medical student nodding
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RALEIGH, NC – In a shocking turn of events in the emergency department this morning, 3rd-year med student Daniel Moder saved a patient’s life using only his knowledge of the Krebs cycle.

medical student nodding

At 3 AM yesterday, a patient arrived via ambulance after suffering severe trauma during a motor vehicle collision.  The 24-year-old man had a severed femoral artery and was bleeding profusely.  With his blood pressure dropping and the trauma team unsure what to do, Moder jumped into action. Reaching deep into his short white coat pocket, he pulled out a thick stack of flash cards filled with flow charts depicting the Krebs cycle.  He took the stack of 3 x 5 index cards and packed the open leg wound, resulting in immediate tamponade of the bleeding artery.  After saving the patient’s life, Moder reportedly leaned over the young man’s ear and said, “Don’t worry, you’ll be fine, you got about 2 pounds of Krebs in you.”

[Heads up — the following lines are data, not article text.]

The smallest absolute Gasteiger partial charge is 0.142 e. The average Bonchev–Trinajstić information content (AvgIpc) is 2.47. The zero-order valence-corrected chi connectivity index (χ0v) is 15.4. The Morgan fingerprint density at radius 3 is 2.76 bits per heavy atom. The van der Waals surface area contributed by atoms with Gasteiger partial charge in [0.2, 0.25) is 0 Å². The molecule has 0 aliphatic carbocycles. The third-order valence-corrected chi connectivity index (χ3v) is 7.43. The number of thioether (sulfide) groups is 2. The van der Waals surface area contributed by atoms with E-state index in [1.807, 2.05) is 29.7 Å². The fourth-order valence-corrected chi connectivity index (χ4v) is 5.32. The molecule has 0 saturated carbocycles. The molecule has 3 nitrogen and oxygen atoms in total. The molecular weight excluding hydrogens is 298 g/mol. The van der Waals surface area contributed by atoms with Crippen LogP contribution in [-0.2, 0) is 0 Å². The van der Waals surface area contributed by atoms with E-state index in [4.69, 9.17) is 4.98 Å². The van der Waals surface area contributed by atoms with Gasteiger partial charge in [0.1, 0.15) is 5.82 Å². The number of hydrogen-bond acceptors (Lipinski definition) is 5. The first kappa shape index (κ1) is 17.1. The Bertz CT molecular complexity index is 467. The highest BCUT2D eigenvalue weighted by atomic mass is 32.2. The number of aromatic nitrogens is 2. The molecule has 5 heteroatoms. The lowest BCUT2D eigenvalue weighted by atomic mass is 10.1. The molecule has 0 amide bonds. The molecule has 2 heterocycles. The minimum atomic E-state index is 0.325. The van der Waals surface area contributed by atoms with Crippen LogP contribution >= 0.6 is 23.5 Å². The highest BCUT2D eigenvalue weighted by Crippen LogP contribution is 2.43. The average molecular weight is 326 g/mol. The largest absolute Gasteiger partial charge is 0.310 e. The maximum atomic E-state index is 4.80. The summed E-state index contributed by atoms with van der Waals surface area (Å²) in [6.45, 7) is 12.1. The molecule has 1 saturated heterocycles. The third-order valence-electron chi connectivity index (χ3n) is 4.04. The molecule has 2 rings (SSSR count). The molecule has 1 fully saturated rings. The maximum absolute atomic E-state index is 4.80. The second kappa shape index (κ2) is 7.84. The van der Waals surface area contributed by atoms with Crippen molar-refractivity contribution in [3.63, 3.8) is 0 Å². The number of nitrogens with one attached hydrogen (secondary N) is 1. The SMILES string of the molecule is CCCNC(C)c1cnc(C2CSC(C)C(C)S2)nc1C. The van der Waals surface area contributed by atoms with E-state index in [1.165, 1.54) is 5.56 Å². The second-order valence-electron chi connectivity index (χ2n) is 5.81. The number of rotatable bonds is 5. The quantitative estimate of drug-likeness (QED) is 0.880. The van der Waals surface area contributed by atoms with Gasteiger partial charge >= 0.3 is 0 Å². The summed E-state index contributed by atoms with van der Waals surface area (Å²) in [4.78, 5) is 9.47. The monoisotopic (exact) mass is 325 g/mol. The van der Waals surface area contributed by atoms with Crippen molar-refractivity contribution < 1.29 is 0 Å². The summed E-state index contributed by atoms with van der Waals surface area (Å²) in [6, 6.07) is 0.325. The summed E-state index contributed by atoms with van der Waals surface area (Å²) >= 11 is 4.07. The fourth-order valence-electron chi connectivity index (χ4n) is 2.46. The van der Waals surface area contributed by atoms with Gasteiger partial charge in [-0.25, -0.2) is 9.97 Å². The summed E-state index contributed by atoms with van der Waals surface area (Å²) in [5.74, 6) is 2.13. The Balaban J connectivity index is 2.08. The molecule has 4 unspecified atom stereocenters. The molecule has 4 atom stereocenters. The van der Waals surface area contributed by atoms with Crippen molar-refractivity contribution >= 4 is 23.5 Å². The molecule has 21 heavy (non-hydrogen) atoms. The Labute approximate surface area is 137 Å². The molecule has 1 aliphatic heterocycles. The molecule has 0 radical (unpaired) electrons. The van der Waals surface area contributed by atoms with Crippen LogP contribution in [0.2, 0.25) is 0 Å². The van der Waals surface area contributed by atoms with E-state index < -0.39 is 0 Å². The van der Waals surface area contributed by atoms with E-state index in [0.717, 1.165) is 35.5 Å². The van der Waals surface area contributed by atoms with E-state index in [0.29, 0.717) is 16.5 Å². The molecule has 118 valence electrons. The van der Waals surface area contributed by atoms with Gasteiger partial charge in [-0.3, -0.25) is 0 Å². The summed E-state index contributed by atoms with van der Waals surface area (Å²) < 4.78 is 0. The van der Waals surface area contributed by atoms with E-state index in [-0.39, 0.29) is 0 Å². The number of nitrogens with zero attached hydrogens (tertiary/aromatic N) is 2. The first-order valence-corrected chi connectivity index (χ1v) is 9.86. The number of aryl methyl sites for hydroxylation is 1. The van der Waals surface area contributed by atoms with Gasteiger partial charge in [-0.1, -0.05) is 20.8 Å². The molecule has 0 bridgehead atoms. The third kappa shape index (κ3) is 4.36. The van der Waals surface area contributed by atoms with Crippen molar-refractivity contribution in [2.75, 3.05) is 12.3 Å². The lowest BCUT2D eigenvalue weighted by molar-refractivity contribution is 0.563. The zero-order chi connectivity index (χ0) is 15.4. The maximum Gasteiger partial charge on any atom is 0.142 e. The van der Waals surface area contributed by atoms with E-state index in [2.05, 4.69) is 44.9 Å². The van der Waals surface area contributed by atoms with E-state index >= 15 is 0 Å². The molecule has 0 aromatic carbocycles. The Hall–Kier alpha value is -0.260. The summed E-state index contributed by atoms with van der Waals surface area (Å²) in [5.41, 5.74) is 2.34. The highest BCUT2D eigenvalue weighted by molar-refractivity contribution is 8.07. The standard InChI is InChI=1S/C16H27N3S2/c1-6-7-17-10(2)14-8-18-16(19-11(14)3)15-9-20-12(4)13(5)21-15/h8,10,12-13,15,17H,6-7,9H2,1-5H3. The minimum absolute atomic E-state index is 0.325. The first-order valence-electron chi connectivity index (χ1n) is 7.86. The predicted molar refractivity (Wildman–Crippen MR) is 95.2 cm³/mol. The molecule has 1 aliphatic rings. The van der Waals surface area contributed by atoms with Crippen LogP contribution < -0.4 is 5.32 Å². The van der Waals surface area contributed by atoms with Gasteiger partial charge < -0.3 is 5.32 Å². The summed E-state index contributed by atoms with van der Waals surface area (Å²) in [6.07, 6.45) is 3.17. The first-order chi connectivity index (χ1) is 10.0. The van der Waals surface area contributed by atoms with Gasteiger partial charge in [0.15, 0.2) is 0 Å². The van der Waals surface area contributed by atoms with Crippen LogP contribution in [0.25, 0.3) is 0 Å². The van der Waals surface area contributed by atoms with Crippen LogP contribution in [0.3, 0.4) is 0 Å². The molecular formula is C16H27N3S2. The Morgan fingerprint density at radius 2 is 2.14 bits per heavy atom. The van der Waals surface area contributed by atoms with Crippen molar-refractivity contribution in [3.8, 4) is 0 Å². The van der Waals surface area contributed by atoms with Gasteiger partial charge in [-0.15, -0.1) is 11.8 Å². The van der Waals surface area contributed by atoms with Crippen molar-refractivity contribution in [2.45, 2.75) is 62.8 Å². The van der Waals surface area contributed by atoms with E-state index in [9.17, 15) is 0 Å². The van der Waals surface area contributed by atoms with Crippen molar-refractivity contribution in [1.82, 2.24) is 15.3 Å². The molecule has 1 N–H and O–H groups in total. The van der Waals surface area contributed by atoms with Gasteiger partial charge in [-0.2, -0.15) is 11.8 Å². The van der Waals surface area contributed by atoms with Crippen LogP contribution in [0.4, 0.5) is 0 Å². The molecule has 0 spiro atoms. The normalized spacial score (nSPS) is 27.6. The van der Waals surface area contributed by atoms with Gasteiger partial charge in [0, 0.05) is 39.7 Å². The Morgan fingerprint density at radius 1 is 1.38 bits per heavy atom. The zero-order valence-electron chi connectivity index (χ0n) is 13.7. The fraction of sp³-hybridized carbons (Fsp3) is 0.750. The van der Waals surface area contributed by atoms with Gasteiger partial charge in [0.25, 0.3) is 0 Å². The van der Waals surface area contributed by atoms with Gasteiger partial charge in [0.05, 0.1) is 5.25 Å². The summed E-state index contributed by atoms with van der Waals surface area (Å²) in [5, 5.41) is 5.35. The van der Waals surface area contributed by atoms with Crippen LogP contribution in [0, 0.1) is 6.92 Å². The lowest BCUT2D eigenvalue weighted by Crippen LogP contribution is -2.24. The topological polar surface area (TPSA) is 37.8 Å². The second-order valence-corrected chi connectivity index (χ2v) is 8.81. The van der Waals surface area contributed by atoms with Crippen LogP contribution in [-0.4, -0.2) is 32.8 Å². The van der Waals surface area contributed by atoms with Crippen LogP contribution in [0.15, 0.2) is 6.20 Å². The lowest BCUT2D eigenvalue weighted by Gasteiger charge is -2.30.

When asked why he carried such a robust and seemingly useless pile of index cards containing details of what many consider the most inane, reprehensible enzymatic reaction known to western civilization, Moder responded, “It’s all I had in my pockets.”

Records indicate this remarkable event is the first time in human history that the Krebs cycle has made a positive impact in somebody’s life.

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